After years of chasing any sort of ‘cure’ or specialist with a new idea, I decided to sell our home in Seattle, Washington, and try something and somewhere new. It was honestly a total Hail Mary play and when people ask why we moved to Lees Summit, Mo., I truly do not have a solid answer. It’s just Sophia and I… we have no family here, and there were no job prospects that led me here. Really the only connection I have to the area is being stationed at Fort Riley over a decade ago and the fact that I graduated from Kansas State University. Clearly, neither of those connections are to Missouri, but for some reason it felt like enough justification for me. I was out of options and too stubborn to give up on my daughter, so I listened to and followed my heart, even though it seemed completely insane at the time.

About one month after we arrived, I found Pediatric Neurologist Dr. Brian Aalbers, with The Pediatric Center at Overland Park Regional Medical Center – a part of HCA Midwest Health. He was our guy, and we didn’t know it. He did something so simple at our first appointment: he stopped and listened to Sophia. He didn’t explain her disability to her like so many previous doctors have on the first visit, and rather than tell her about her symptoms, he asked her about them. I cannot stress the difference that this approach made in the trajectory of her overall treatment. It enabled Sophia to trust her doctor, and for her doctor to better help her. When we got in the car afterwards, Sophia said she felt heard for the first time, and I just cried. To hear her say something positive about what may come was beyond wonderful. That was the day I knew the decision to move here was never really in my hands. It was so much bigger than me.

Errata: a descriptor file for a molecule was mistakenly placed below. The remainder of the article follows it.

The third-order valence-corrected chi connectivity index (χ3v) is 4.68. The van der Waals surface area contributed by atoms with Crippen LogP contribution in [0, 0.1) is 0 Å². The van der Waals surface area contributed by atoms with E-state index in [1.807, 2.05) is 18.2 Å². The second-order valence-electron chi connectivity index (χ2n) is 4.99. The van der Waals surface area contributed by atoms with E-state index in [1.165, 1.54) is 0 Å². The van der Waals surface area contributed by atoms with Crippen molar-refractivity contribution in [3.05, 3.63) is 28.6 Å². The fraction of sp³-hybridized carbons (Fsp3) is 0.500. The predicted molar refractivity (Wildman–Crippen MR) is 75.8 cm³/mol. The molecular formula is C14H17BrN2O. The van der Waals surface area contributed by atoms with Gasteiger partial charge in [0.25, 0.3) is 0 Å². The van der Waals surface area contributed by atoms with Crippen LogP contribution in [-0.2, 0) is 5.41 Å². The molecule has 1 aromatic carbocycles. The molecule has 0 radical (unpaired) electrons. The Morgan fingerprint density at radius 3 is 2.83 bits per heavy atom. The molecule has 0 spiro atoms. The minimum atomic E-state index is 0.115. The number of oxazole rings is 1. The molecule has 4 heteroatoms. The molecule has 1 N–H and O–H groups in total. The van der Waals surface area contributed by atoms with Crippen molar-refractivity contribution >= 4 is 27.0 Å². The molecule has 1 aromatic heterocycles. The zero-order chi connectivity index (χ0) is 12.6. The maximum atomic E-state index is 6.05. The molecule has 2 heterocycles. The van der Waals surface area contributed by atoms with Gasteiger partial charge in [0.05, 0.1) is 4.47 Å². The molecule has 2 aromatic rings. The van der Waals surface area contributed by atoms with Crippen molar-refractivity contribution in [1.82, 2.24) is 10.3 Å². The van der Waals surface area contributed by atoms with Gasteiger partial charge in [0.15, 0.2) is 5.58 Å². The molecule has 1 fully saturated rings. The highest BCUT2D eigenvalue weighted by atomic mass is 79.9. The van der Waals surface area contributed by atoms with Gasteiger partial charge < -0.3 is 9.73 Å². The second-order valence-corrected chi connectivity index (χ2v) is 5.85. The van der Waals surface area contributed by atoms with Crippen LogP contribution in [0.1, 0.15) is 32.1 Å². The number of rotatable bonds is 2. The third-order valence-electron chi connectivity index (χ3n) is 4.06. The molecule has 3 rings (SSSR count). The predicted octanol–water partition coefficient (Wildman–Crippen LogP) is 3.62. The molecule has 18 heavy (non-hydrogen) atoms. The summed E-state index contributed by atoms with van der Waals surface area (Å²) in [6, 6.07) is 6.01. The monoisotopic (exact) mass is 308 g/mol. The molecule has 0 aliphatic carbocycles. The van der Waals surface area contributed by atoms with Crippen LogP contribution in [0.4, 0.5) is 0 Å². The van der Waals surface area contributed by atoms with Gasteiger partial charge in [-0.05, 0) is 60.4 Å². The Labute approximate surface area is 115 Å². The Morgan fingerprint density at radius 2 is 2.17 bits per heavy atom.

We tried a few more medications under Dr. Aalbers, and they unfortunately did not help. Rather than stay stuck in the same cycle of medication, side effects, watching her symptoms worsen and her life slip further away, he told us about a procedure that is newer for Tourette’s patients called Deep Brain Stimulation (DBS). Because she trusted him, Dr. Aalbers was able to give her the confidence she needed to try something that was new and scary, but he felt it would help.